You would have noticed some art on the walls in the photos, this was by a French street artist JR awakens history with his ‘Unframed – Ellis Island’ Exhibition. The tour and exhibition provide an immersive visual and sensory experience loaded with historical significance. It is not to be missed! ~ Rachael Silverstein, The Culture Trip
The work, which is accessible by guided tour, will remain up “until it decides to disappear.”
The Unframed—Ellis Island project aims to bring alive the memory of Ellis Island, the entry point to America for millions of immigrants. Coming from all over the world, leaving their belongings, their family and their past behind them, with the fear that they may be sent back to it, the presence of these people who have shaped the modern American identity can still be felt in the buildings, although abandoned for the past 70 years. This is the opportunity to interpret the stories of these people through art.
JR’s exhibit lives in the abandoned Ellis Island Immigrant Hospital, on the south side of the island. Archival photographs of the hospital’s patients and staff were artistically wheat-pasted around the abandoned hospital complex of Ellis Island’s south side, creating haunting scenes that bring the history of these rooms back to life.
Thanks for looking
Visited during a trip to Wales in May with @The_Raw
When we arrived, an elderly man was sitting in front of the former church, which is on a private property. I spoke to him and he referred to the owner, who lives in a house behind the chapel. She gladly allowed us to enter the building and take pictures inside. While she got the key, we played with her dog, who was enthusiastic about our occupation with him ...
Siloam Methodist Chapel was built in 1833, rebuilt in 1866 and modified in 1878. The 1886 chapel was built in the Sub-Classical style of the gable-entry type. Siloam closed in 1993 and has since been converted for secular use. The current owner bought the church a few years ago and uses it today as a storage area.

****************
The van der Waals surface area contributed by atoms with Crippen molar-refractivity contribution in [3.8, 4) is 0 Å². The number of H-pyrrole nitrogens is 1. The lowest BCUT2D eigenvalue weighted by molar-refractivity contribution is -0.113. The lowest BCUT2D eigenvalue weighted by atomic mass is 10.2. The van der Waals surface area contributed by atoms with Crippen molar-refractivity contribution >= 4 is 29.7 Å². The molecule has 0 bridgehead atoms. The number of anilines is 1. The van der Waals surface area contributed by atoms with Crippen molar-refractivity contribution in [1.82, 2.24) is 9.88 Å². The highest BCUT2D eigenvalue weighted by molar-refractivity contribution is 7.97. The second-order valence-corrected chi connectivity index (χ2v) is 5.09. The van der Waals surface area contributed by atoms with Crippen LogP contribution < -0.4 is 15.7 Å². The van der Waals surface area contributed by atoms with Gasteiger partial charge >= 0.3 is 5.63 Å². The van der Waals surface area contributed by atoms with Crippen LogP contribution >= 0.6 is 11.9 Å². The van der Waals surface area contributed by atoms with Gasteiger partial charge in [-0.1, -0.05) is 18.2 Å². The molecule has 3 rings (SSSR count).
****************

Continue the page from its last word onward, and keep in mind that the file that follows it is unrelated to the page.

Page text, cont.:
Back in July, myself and @mookster revisited a site which we both explored back in May 2010 where we piloted my beloved 1978 Land Rover Series III to leafy Surrey. It was a roasting hot day and as an explorer of a year and a bit, it was an exciting huge factory explore which we spent hours in.
Fast forward well over eight years and we decide to try a few sites around Surrey and London and head here for a revisit. A lot had happened here in eight years; all documented on crappy YouTube videos and various visits over the year, the site had been torn apart, once secured with guards, fences erected and just pillaged for its innards.
I'd heard about being a muddy swamp inside in the rain; hardly suprising as it was a cat litter factory producing cat litter mined from Fullers Earth from a quarry on the same site.
We arrived on site in a similarly ancient car; my 1988 Volvo 240 GLT on a much hotter day; quite a roasting day. Perfect exploring weather.
The years had not been good; it was battered, beaten and stripped beyond recognition; not suprising seeing as it shut in 1994. I did not recognise this place at all. But it kind of had a charm in the summer sun, it looked like the sort of factory you'd explore on GTA Free Roam, or Driver and find Tommy Vermicelli hiding!!
Good to see it again for nostalgia in any case.
We spent an hour ish here before moving on to London where we ended up sitting in traffic for ages and going to a very tasty place which served bowls of meat gravy with a burger to bathe in it. Very good it was too!